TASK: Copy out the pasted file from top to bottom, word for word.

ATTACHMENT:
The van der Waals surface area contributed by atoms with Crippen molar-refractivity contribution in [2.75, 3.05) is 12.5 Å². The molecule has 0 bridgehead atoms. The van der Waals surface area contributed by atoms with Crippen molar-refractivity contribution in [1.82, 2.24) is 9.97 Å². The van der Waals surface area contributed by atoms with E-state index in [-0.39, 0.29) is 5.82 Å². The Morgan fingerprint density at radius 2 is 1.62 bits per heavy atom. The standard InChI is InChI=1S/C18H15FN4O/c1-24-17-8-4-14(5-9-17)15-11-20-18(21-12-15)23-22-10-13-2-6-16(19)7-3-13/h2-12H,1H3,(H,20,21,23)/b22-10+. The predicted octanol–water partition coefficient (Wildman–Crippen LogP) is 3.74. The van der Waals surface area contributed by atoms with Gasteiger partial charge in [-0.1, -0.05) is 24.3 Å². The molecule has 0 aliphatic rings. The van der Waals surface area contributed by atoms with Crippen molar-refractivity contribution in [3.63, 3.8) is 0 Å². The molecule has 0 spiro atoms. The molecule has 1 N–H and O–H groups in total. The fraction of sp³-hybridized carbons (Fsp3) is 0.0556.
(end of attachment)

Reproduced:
The van der Waals surface area contributed by atoms with Crippen molar-refractivity contribution in [2.75, 3.05) is 12.5 Å². The molecule has 0 bridgehead atoms. The van der Waals surface area contributed by atoms with Crippen molar-refractivity contribution in [1.82, 2.24) is 9.97 Å². The van der Waals surface area contributed by atoms with E-state index in [-0.39, 0.29) is 5.82 Å². The Morgan fingerprint density at radius 2 is 1.62 bits per heavy atom. The standard InChI is InChI=1S/C18H15FN4O/c1-24-17-8-4-14(5-9-17)15-11-20-18(21-12-15)23-22-10-13-2-6-16(19)7-3-13/h2-12H,1H3,(H,20,21,23)/b22-10+. The predicted octanol–water partition coefficient (Wildman–Crippen LogP) is 3.74. The van der Waals surface area contributed by atoms with Gasteiger partial charge in [-0.1, -0.05) is 24.3 Å². The molecule has 0 aliphatic rings. The van der Waals surface area contributed by atoms with Crippen molar-refractivity contribution in [3.63, 3.8) is 0 Å². The molecule has 0 spiro atoms. The molecule has 1 N–H and O–H groups in total. The fraction of sp³-hybridized carbons (Fsp3) is 0.0556.